"Even if a deal is cobbled together, the more strident trade hawks in the White House and Trump may not sign off," suggested Mizuho Bank's Vishnu Varathan. China has made concessions on agricultural and energy imports, but neither side seems to have shifted their position on the structural reforms, said Jake Parker at the U.S.-China Business Council. "These issues are much more difficult to solve immediately but are, frankly, much more compelling to U.S. companies." Higher-level talks are scheduled for later in January. Peter Weber

January 2, 2019

U.S. and Chinese trade negotiators are meeting in Beijing this week to begin high-stake talks to avert a bigger trade war before a March 2 deadline announced by President Trump and Chinese President Xi Jinping after a recent meeting in Argentina. The task of redefining the U.S.-China trade relationship in a way that benefits the U.S. rests largely with U.S. Trade Representative Robert Lighthizer, a longtime China hawk and Trump's chief U.S. trade negotiator.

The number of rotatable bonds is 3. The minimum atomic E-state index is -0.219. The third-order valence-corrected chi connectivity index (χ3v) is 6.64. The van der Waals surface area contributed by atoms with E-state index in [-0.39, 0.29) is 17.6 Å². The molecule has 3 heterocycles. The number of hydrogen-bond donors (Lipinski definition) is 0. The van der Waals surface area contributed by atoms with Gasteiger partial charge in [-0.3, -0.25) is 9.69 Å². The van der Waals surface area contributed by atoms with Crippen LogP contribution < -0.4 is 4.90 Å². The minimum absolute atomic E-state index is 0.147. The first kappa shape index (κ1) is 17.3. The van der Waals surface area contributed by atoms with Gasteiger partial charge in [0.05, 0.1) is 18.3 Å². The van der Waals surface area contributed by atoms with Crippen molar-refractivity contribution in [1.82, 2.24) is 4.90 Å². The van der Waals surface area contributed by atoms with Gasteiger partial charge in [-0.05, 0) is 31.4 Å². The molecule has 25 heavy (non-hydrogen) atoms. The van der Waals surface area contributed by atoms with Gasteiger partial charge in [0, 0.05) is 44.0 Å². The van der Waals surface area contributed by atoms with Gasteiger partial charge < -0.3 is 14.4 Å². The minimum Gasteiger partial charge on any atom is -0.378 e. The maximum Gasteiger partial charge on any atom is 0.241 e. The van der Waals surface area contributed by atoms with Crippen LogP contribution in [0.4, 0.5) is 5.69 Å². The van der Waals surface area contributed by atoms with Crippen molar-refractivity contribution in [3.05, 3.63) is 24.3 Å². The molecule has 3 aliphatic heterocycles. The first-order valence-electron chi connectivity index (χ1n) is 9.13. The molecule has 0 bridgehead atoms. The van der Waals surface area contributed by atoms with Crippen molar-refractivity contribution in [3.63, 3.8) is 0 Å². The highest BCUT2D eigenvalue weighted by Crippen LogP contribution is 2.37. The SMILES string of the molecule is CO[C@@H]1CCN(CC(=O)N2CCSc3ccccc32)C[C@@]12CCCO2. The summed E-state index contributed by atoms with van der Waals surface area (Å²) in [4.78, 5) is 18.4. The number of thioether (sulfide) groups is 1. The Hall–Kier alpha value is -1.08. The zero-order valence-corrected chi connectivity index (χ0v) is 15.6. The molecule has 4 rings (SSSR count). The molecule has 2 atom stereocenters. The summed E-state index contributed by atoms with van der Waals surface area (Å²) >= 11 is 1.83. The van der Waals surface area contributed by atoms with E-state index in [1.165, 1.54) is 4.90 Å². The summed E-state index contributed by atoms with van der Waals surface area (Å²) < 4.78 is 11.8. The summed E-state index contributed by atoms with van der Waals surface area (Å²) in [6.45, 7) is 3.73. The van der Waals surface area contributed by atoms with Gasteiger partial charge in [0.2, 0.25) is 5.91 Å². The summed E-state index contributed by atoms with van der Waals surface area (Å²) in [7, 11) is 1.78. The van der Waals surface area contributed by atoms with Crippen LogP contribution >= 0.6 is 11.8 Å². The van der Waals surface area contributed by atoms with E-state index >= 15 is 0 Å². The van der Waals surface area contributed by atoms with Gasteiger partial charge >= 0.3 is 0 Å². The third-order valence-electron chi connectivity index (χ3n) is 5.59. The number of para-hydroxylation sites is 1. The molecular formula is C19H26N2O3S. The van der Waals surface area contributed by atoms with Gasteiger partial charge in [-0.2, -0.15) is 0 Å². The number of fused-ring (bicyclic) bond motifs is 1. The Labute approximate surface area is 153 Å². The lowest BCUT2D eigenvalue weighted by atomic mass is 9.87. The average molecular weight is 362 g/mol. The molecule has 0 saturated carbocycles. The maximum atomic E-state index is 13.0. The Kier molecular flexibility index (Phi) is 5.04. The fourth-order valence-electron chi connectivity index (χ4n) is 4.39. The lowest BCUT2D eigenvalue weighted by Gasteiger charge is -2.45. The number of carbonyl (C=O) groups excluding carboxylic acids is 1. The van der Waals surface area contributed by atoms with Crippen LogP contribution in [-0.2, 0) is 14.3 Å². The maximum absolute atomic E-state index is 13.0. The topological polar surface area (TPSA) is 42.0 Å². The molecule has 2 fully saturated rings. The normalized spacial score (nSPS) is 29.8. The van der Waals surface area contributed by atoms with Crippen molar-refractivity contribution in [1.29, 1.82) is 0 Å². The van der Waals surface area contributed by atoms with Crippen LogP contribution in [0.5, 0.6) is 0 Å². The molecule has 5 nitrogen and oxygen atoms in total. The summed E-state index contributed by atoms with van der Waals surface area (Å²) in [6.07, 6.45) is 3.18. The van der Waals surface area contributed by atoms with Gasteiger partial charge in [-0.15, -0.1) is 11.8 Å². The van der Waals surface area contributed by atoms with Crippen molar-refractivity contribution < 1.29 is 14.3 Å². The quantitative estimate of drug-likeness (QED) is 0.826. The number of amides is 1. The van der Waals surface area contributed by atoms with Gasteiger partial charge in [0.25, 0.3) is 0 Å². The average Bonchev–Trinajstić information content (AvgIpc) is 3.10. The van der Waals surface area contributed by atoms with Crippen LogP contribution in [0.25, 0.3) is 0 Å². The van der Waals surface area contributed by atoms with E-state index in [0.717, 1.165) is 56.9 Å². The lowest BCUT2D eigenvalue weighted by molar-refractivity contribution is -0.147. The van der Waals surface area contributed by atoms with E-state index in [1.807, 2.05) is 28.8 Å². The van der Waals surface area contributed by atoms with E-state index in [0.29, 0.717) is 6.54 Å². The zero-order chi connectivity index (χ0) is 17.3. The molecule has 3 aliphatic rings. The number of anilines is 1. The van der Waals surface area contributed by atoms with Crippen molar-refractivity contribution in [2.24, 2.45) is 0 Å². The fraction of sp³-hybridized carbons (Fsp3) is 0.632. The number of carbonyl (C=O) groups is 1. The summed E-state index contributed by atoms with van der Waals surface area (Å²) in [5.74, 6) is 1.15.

Before he does that, "Lighthizer will need to keep a mercurial president from wavering in the face of queasy financial markets, which have suffered their steepest annual decline since 2008," The New York Times reports. "Trump is increasingly eager to reach a deal that will help calm the markets, which he views as a political electrocardiogram of his presidency." On Saturday, after speaking to Xi on the phone, Trump cheered investors by tweeting that the "deal is moving along very well."